Despite at least one “horrible game of football” some sides are still showing us how it should be done, with the century drought finally broken. Here are all the Hits and Misses after another wildly unpredictable round of footy.
Carlton ton up
The Blues powered into overdrive in the final term of their game against the Bulldogs, piling on six goals to zero. And with that, they managed to raise the bat, becoming the first team since Round 2 to punch through the 100-point mark. Amid plenty of dour football, may this Blue wave long continue.
Third Quarter Cats
After a stuttering three-goal first half, the Cats turned it on in the third in the best quarter of football, in my book, all season. Dangerfield looked the best in the comp and Ablett showed why some consider him the best of all time as the Cats piled on seven goals to zilch. Are they really premiership contenders? More premiership quarters like that and they sure will be.
Nothing phoney about this matchup
Reilly O’Brien committed more than a miss before his contest against superstar Nic Naitanui – he may as well have kicked his phone out on the full. But by the time both players came out the other side, his gaffe had proved a hit.
It added some much-needed spice to an otherwise pretty unappealing game, and O’Brien held his own around the ground. And it even scored him a new phone after Nic Nat’s sponsor Telstra reached out to ensure the Adelaide ruckman wouldn’t make the same mistake again.
Gold Coast reached into their bag of first-round picks and unleashed another gem on Saturday night – Izak Rankine. It was nearly 600 days since he was taken at Pick 3 in the 2018 Draft, but when, ten minutes into your first game, the bar is set at Andrew McLeod’s level, you must be doing something right.
Rankine kicked three goals, including the “the best first two career goals ever” according to commentator Anthony Hudson, to bring the Suns to the brink of another memorable win. It’s a just a shame he and injured teammate Matt Rowell can’t go head-to-head for the Rising Star.
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AFL v NRL
Hey – Peter V’Landys started it. The AFL and NRL rivalry, always simmering, has been boiling in recent times. Here’s one for the good guys: the AFL more than doubled the NRL’s metro audience on Thursday night, and came close to doubling it again on Friday night.
Channel 7 recorded 772,000 and 573,000 metro viewers respectively across the two nights, while Channel 9 tabled 314,000 and 307,000 across the same nights. More eyeballs on your game and less on you maybe, hey Pete?
It was a strange – but, worryingly, not too strange – night for the Hawks, who hardly offered anything all game. They insisted on moving the ball with a reckless lack of abandon, even when the throttle was needed in the third and fourth terms. For the first time in years, some, including premiership hero Jordan Lewis, are questioning Clarko’s long-term future at the club.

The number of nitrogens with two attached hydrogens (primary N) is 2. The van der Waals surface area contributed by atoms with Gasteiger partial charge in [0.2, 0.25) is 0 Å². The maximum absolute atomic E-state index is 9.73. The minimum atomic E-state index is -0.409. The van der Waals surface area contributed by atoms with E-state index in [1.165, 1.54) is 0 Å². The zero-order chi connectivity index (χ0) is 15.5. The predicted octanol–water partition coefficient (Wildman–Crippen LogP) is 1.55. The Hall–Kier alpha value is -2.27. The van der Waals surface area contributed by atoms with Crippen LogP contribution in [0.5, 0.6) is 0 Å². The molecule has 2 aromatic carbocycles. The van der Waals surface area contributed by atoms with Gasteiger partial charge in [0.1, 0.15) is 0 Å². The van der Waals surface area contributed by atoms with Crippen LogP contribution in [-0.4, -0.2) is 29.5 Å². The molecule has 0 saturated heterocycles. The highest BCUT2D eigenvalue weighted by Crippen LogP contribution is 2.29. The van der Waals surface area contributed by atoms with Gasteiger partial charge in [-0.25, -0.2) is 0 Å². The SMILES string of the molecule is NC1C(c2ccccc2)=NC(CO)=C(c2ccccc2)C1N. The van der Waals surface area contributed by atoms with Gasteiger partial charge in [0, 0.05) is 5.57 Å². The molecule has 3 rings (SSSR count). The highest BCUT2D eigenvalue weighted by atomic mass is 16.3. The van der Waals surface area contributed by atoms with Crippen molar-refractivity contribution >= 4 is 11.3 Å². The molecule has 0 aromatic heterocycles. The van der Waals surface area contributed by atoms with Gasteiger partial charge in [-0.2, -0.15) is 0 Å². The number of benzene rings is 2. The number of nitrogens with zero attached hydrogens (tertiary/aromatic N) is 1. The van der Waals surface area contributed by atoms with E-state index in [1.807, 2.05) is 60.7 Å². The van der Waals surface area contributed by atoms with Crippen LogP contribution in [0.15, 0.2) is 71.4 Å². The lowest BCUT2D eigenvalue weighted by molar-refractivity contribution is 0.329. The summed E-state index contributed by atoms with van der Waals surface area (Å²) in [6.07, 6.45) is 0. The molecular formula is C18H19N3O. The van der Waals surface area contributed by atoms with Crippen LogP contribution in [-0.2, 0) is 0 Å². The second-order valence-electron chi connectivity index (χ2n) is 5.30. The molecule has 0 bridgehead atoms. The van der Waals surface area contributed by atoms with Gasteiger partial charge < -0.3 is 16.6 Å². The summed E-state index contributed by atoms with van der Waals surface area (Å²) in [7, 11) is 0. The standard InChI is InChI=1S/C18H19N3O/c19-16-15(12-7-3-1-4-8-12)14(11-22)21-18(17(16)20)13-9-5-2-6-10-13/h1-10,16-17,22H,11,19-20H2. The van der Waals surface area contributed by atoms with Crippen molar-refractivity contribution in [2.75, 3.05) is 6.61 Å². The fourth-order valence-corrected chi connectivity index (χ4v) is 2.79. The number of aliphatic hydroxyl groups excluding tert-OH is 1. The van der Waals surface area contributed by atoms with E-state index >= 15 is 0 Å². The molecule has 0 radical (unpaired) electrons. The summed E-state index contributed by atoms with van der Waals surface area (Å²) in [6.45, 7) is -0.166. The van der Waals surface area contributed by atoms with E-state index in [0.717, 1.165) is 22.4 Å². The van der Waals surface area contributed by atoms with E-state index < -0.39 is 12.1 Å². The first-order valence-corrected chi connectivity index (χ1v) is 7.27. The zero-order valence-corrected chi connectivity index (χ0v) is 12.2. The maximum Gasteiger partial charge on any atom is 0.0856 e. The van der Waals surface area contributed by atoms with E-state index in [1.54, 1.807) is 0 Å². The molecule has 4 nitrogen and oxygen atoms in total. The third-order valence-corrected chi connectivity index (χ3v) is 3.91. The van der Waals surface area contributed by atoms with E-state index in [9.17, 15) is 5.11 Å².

Jeff Kennett did the same after Round 1 of 2013’s season, and the premiership, and two more, would then follow. Let’s give the best coach of the modern era a little more time to sort things out.
“Horrible game of football”
Remarkably, Hawthorn’s offering (or lack thereof) wasn’t the lowest score of the round. That was reserved for the Swans, who combined with Richmond to put up a below-average score (60 points together).
The blame game started after the match, with coach Damien Hardwick blaming a “farcical” game of football in large part on opposite number John Longmire’s tactics, while Longmire insisted he didn’t employ a seventh defender to stifle play. When things are more fiery in the post-match pressers than out on the field, you know you’re in a bit of trouble.
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MRO working overtime
Dylan Shiel hit – and for that, he will miss. Just when he was coming into career-best form, and his Bombers secure a position in the top four, Shiel committed a bump in Saturday night’s win that was graded as “careless conduct, high contact and high impact”.
All in all, it’s been a busy few days for Match Review Officer Michael Christian, who hit Ben Long with a suspension for his bump against Fremantle and Brad Ebert for his high bump on Giant Harry Perryman.
Older, wiser heads needed?
The Saints let slip a seven-goal to one first quarter lead to be vanquished by the lowly Dockers. In a shortened season, the finals race could come down to a game for teams like St Kilda.
Some have pointed to the lack of veteran leaders in the Saints side – apart from captain Jarryn Geary, the oldest player in their leadership group is 27 years old. Plenty still to learn, then – and Saturday’s lesson will be a memorable one.
Russell Jackson penned a thought-provoking column on the weekend, which asked a provocative question: “What if AFL football’s problem is not the football itself, but the way it is filmed and broadcast?”
One current coach (kept anonymous) answered his question bluntly: “I cannot pinpoint anything that has really changed in AFL broadcasting in the last two decades to keep pace with the modern game”.
Aerial ping-pong no-more, Jackson argues: today’s high-speed game of chess can only be truly understood from more enlightening angles, like vision from behind the goal. In any other year, of course, a fan could choose their favoured position at the ground itself – but in a year like this, the ball is in the broadcaster’s court more than ever before to paint a more attractive picture of the game.